The DART mission to collide with an asteroid is gone!

On board a SpaceX Falcon 9 rocket, Nasa’s DART (Double Asteroid Redirection Test) mission took off as planned from the Vandenberg launch base in California, United States. DART deployment has been confirmed. Direction the Didymos binary asteroid system which will be reached in September 780 and then to nasa-dart million kilometers from Earth.

It is between the 26 September and October 1 2022 that the DART probe will collide with the asteroid Dimorphos which measures nearly 100 meters in diameter and which is in orbit around Didymos (560 m in diameter).

The final approach will be at a speed of the order of 6.6 km / s with an impact mass of 560 kg. The objective will be to decrease by approximately minutes the orbital period of Dimorphos which is currently 11, 92 time. A very small modification of the trajectory that can be measured via telescopes and radars on Earth.

A kinetic impact for a deviation

DART will show that “A spacecraft can autonomously navigate to and intentionally collide with a target asteroid. A deflection method called kinetic impact. The test will provide important data to help better prepare for an asteroid that may have a dangerous impact. for Earth, if ever we discover one “, declares Nasa.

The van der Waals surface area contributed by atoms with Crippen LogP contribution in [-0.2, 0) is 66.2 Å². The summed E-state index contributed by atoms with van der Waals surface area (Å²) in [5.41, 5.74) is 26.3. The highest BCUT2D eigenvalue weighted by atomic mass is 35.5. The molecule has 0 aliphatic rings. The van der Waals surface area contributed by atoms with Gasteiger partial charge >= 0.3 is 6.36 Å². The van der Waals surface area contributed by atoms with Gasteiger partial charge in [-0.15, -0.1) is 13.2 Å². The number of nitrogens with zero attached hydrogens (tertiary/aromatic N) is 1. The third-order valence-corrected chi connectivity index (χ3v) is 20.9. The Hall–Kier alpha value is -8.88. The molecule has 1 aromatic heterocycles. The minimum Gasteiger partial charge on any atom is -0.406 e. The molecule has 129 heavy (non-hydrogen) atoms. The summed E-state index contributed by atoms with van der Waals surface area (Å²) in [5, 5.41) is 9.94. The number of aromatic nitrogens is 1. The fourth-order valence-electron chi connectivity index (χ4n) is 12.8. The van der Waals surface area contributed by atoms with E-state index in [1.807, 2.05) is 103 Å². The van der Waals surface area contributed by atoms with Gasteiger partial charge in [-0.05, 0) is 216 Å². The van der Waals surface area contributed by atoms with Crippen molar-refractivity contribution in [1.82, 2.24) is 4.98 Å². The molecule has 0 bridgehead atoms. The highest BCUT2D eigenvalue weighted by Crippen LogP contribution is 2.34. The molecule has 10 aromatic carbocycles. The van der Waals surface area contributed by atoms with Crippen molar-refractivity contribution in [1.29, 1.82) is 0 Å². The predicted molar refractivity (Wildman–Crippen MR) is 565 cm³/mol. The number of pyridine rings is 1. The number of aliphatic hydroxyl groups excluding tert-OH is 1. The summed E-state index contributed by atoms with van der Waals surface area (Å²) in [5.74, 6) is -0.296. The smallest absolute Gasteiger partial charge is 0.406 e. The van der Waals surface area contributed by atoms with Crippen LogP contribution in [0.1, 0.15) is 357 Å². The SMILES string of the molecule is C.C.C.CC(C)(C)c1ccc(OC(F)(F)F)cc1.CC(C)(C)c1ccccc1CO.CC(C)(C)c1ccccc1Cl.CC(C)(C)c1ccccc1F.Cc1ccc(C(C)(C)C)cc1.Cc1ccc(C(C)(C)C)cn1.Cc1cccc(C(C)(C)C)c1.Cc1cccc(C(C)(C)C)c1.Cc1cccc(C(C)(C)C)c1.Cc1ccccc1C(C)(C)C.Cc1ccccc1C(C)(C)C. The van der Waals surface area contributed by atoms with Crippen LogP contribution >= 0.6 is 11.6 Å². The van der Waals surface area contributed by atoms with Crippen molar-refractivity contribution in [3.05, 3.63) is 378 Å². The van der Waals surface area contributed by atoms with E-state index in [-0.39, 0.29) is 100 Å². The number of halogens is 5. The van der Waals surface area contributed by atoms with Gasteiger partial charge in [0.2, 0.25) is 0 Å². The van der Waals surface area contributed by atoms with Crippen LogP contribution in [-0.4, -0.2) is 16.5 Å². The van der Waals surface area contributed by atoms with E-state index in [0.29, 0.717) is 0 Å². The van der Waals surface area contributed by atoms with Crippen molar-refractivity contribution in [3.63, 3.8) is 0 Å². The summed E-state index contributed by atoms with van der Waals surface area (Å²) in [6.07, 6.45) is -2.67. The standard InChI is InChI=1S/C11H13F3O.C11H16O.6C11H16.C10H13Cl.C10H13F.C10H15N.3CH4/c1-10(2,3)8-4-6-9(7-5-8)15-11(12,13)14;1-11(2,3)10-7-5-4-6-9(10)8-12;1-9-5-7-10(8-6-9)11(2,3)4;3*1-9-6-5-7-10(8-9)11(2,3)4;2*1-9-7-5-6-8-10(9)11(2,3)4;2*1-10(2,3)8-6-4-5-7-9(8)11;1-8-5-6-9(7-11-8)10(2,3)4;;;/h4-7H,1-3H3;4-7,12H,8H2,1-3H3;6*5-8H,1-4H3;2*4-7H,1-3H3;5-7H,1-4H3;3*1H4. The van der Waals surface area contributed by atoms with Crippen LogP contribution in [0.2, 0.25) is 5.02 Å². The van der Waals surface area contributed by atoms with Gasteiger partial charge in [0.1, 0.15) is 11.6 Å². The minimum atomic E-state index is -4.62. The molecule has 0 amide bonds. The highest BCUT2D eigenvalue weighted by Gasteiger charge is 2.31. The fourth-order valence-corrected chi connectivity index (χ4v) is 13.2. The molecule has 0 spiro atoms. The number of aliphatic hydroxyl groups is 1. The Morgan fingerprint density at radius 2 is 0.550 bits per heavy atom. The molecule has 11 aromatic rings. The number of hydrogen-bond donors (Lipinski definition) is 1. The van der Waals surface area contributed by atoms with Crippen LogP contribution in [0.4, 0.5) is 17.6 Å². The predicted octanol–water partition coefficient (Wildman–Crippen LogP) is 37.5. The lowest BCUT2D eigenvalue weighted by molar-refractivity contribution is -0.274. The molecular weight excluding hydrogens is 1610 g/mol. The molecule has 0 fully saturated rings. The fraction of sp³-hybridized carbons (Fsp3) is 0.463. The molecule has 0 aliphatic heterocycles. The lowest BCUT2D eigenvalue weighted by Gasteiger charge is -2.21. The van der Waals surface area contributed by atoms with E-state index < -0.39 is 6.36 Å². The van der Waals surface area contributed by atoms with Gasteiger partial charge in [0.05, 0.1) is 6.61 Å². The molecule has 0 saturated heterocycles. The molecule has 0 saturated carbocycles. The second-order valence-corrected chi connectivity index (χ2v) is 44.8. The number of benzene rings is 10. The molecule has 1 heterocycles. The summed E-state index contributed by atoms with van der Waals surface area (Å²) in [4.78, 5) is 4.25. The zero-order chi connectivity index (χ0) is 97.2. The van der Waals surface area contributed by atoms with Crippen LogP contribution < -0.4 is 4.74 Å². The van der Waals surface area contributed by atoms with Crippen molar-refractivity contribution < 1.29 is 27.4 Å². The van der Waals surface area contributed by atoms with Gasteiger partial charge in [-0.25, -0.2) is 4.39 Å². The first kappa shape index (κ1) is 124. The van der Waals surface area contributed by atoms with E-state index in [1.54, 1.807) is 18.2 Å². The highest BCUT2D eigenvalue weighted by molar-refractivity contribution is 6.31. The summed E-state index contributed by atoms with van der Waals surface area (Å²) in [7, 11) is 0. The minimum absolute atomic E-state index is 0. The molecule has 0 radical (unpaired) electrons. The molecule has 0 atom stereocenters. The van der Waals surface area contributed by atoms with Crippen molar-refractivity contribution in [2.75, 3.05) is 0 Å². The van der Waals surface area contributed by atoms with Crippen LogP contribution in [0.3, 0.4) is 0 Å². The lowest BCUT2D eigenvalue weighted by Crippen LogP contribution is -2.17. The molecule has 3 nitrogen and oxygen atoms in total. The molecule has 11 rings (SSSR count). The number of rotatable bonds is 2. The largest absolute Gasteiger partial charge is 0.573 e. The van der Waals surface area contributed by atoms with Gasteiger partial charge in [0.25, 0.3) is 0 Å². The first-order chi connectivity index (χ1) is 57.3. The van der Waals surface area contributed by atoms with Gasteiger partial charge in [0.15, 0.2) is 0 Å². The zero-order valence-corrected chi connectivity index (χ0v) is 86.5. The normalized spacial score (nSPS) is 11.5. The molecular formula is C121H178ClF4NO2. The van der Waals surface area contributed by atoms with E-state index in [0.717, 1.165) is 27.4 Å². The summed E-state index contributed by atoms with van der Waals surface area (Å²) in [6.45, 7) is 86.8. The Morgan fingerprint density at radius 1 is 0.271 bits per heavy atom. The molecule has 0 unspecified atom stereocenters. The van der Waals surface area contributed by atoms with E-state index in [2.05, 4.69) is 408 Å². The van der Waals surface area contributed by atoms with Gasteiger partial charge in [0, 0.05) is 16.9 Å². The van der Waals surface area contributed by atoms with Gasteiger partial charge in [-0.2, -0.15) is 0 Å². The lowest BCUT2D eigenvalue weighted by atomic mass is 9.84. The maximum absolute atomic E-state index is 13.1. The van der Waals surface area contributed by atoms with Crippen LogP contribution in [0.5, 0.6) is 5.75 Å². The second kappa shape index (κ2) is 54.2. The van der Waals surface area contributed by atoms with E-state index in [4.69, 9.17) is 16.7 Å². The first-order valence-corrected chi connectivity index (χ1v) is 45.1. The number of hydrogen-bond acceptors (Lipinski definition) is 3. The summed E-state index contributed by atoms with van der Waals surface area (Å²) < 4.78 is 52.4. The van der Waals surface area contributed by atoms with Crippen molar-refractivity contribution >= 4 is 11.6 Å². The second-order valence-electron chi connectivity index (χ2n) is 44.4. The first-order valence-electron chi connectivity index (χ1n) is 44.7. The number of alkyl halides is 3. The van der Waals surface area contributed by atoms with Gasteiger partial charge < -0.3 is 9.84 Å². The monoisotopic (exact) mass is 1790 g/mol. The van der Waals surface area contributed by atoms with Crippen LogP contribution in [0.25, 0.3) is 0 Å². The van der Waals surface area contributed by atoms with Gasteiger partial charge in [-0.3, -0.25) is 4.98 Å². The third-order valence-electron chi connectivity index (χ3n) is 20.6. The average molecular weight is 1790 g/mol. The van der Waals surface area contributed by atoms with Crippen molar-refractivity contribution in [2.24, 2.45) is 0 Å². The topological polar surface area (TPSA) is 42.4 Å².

DART’s only instrument is a DRACO camera (Didymos Reconnaissance and Asteroid Camera for Optical navigation) for accurate navigation aid images. It will be activated in a week. During the last 4 hours before impact, DART will use DRACO to target the asteroid, also with detailed images of the surface.

nasa-dart Credits: Nasa

The DART mission also includes a 6U CubeSat type nanosatellite from the Italian Space Agency. The LICIACube will be deployed two days before the impact with the asteroid Dimorphos from which it will send images.

In November 2022, the European mission Hera will take off and go to meet the Didymos system. End 2026, she will conduct a detailed on-site observation of the impact of DART on Dimorphos.

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